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Legal Battle Over Marriage Continues in North Carolina

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Pro-family advocates are celebrating last week’s long-awaited and pivotal decision by the U.S. Court of Appeals for the Sixth Circuit that upheld the marriage laws of four states. On November 6, the Sixth Circuit found constitutional the Marriage Protection Amendments of Tennessee, Michigan, Ohio, and Kentucky, determining that, “A dose of humility makes us hesitant to condemn as unconstitutionally irrational a view of marriage shared not long ago by every society in the world, shared by most, if not all, of our ancestors, and shared still today by a significant number of the states.” The Sixth Circuit is the first federal appeals court to uphold state marriage protection laws this year, which creates a “split” among the federal appeals courts on the issue and makes it more likely the Supreme Court will take up a marriage case.

Closer to home, attorneys for North Carolina legislative leaders officially filed notices of appeal with the U.S. Court of Appeals for the Fourth Circuit on November 6 in two ongoing lawsuits involving a challenge to the state’s marriage laws (in the Fisher-Borne v. Smith, and Gerber v. Cooper lawsuits). In a statement, Senate Leader Phil Berger (R-Rockingham) said the appeal of a federal judge’s October injunction of North Carolina’s marriage protection laws “marks an important step in fulfilling our promise that the values of our state are defended and the voice of voters is heard.” Senator Berger and House Speaker Thom Tillis (R-Mecklenburg) intervened as defendants in the marriage lawsuits after Attorney General Roy Cooper said his office would no longer defend the state’s marriage laws.

While the legal battle for marriage makes its way back to the Supreme Court, concerns remain over the religious liberty implications of the court-ordered redefinition of marriage in North Carolina. On November 5, John Smith, Director of the N.C. Administrative Office of the Courts (AOC), defended an AOC memo that orders all magistrates in the state to perform same-sex union ceremonies or face the loss of their jobs. In a letter to Sen. Berger, Smith argued that, “the [AOC] memorandum accurately represented the responsibilities of judicial officials regarding same-sex marriages.” Smith was responding to an October 24 letter from 28 state senators that urged the AOC to revise its memo on the grounds that it possibly violates the constitutional rights of magistrates who cannot perform same-sex union ceremonies because of their religious beliefs about marriage. Several magistrates in North Carolina have already resigned over the issue, and Sen. Berger has pledged to introduce legislation in the 2015 legislative session aimed at protecting the religious liberty of magistrates and registers of deeds that decline to participate in same-sex union ceremonies.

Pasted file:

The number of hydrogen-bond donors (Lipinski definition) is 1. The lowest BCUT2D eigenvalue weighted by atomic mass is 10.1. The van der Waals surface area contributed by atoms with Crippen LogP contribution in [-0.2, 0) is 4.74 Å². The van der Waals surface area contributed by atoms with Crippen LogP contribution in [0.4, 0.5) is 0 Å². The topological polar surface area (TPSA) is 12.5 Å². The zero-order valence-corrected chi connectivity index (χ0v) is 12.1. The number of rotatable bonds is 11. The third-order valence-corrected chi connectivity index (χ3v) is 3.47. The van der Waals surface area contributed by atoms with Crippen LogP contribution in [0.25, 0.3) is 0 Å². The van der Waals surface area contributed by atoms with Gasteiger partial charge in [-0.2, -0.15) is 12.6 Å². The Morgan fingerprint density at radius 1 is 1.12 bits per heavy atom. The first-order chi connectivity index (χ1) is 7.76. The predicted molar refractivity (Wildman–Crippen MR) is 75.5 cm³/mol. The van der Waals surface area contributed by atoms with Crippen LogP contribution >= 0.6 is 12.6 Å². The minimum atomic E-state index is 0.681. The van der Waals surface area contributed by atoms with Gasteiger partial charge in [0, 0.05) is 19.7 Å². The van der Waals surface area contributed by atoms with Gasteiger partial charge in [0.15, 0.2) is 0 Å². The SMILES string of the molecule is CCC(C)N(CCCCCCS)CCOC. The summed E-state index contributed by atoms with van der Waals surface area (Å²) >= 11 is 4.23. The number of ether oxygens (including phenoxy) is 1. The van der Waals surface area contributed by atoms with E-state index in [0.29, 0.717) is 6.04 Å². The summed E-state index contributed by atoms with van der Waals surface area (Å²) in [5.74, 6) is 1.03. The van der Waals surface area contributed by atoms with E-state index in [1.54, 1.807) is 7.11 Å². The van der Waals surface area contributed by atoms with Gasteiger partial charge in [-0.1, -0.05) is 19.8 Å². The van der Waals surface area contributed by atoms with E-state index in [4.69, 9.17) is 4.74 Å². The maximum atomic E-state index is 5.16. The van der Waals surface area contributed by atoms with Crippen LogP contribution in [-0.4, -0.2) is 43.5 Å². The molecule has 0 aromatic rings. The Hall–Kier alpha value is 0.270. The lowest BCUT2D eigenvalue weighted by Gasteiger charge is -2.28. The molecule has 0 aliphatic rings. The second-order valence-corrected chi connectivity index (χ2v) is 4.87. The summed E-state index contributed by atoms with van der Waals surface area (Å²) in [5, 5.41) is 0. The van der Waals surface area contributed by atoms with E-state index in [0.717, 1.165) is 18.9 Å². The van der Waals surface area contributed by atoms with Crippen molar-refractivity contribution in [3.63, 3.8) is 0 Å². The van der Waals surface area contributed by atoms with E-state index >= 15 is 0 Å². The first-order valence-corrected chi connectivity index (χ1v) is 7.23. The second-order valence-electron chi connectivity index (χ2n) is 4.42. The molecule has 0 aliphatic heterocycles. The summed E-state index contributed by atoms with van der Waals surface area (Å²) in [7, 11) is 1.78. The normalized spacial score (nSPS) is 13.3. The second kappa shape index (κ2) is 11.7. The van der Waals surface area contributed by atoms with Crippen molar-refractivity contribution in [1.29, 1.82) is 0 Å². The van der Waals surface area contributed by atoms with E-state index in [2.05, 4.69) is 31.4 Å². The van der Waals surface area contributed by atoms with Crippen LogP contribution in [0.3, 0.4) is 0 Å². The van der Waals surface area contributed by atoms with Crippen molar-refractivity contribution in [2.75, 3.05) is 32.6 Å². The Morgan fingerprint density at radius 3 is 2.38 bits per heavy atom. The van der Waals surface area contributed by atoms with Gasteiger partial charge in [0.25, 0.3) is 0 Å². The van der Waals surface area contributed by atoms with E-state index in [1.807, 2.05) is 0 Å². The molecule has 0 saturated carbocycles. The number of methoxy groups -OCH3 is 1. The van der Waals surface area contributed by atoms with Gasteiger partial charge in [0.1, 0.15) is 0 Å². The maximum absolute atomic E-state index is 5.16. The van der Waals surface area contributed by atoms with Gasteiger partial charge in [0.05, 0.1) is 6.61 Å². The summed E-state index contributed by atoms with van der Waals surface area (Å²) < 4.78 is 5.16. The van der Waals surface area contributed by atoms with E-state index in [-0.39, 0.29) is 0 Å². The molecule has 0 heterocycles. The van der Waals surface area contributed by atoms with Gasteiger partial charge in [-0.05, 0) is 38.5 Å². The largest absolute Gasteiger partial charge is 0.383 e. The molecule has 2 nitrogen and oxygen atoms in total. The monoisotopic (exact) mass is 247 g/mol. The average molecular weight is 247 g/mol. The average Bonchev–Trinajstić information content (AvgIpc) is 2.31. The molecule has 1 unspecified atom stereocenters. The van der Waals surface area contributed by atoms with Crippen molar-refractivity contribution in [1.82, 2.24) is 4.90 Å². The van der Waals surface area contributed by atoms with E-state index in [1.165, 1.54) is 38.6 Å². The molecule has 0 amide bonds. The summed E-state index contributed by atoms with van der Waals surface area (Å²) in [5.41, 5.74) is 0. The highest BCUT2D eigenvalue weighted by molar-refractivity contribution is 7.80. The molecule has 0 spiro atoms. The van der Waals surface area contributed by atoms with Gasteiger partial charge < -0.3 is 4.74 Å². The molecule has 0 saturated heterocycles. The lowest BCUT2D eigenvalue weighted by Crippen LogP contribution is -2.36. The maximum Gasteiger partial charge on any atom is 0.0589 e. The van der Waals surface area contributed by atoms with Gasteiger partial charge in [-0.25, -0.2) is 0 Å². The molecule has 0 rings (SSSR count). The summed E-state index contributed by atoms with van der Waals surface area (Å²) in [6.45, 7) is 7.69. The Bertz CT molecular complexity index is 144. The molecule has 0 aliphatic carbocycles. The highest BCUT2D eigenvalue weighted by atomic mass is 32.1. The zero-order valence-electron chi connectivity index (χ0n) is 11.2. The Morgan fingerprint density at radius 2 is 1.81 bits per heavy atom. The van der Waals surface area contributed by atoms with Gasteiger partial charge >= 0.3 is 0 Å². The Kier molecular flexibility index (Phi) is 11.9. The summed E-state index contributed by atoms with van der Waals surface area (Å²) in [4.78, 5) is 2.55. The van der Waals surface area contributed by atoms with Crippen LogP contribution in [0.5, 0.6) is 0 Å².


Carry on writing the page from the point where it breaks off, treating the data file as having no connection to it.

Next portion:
Also on November 5, dozens of pastors held a “Religious Freedom Rally” at courthouse in Wilson, N.C., encouraging magistrates to not resign but to “stand up” against efforts to redefine marriage. According to ABC 11, rally organizer Pastor Donny Price said, “We have the obligation to stand up and stand behind these men and women and their position,” and that “we need to give them freedom of choice.”

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